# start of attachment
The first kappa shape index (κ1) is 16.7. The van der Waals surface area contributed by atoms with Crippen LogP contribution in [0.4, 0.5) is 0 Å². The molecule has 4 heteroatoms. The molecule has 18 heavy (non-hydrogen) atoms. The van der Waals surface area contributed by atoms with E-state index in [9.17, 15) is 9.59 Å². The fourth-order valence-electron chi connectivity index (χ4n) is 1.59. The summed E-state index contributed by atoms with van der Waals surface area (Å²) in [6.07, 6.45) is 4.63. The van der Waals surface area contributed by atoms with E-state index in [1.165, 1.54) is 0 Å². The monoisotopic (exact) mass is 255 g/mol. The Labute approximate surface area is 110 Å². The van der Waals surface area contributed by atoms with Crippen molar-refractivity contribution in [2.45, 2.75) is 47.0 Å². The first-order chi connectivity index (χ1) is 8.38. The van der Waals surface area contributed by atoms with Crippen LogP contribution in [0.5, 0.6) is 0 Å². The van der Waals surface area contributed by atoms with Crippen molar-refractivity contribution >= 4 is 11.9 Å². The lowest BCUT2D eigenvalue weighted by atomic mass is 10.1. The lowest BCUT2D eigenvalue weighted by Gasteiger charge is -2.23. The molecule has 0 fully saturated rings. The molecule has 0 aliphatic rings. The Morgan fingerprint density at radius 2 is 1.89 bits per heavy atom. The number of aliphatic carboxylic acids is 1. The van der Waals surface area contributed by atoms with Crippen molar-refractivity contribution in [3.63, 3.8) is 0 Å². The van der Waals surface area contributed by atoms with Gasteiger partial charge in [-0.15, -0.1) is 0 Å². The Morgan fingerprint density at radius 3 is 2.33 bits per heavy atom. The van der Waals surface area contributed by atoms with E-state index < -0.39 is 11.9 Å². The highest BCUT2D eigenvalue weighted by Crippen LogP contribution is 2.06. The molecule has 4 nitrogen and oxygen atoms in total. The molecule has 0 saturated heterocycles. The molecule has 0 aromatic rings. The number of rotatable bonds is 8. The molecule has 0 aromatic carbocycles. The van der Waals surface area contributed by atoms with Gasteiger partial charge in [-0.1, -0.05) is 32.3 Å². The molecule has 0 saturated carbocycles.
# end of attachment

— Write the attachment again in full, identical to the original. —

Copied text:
The first kappa shape index (κ1) is 16.7. The van der Waals surface area contributed by atoms with Crippen LogP contribution in [0.4, 0.5) is 0 Å². The molecule has 4 heteroatoms. The molecule has 18 heavy (non-hydrogen) atoms. The van der Waals surface area contributed by atoms with E-state index in [9.17, 15) is 9.59 Å². The fourth-order valence-electron chi connectivity index (χ4n) is 1.59. The summed E-state index contributed by atoms with van der Waals surface area (Å²) in [6.07, 6.45) is 4.63. The van der Waals surface area contributed by atoms with E-state index in [1.165, 1.54) is 0 Å². The monoisotopic (exact) mass is 255 g/mol. The Labute approximate surface area is 110 Å². The van der Waals surface area contributed by atoms with Crippen molar-refractivity contribution in [2.45, 2.75) is 47.0 Å². The first-order chi connectivity index (χ1) is 8.38. The van der Waals surface area contributed by atoms with Crippen LogP contribution in [0.5, 0.6) is 0 Å². The van der Waals surface area contributed by atoms with Crippen molar-refractivity contribution >= 4 is 11.9 Å². The lowest BCUT2D eigenvalue weighted by atomic mass is 10.1. The lowest BCUT2D eigenvalue weighted by Gasteiger charge is -2.23. The molecule has 0 fully saturated rings. The molecule has 0 aliphatic rings. The Morgan fingerprint density at radius 2 is 1.89 bits per heavy atom. The number of aliphatic carboxylic acids is 1. The van der Waals surface area contributed by atoms with Crippen molar-refractivity contribution in [3.63, 3.8) is 0 Å². The van der Waals surface area contributed by atoms with Gasteiger partial charge in [-0.15, -0.1) is 0 Å². The Morgan fingerprint density at radius 3 is 2.33 bits per heavy atom. The van der Waals surface area contributed by atoms with E-state index < -0.39 is 11.9 Å². The highest BCUT2D eigenvalue weighted by Crippen LogP contribution is 2.06. The molecule has 4 nitrogen and oxygen atoms in total. The molecule has 0 saturated heterocycles. The molecule has 0 aromatic rings. The number of rotatable bonds is 8. The molecule has 0 aromatic carbocycles. The van der Waals surface area contributed by atoms with Gasteiger partial charge in [-0.1, -0.05) is 32.3 Å². The molecule has 0 saturated carbocycles.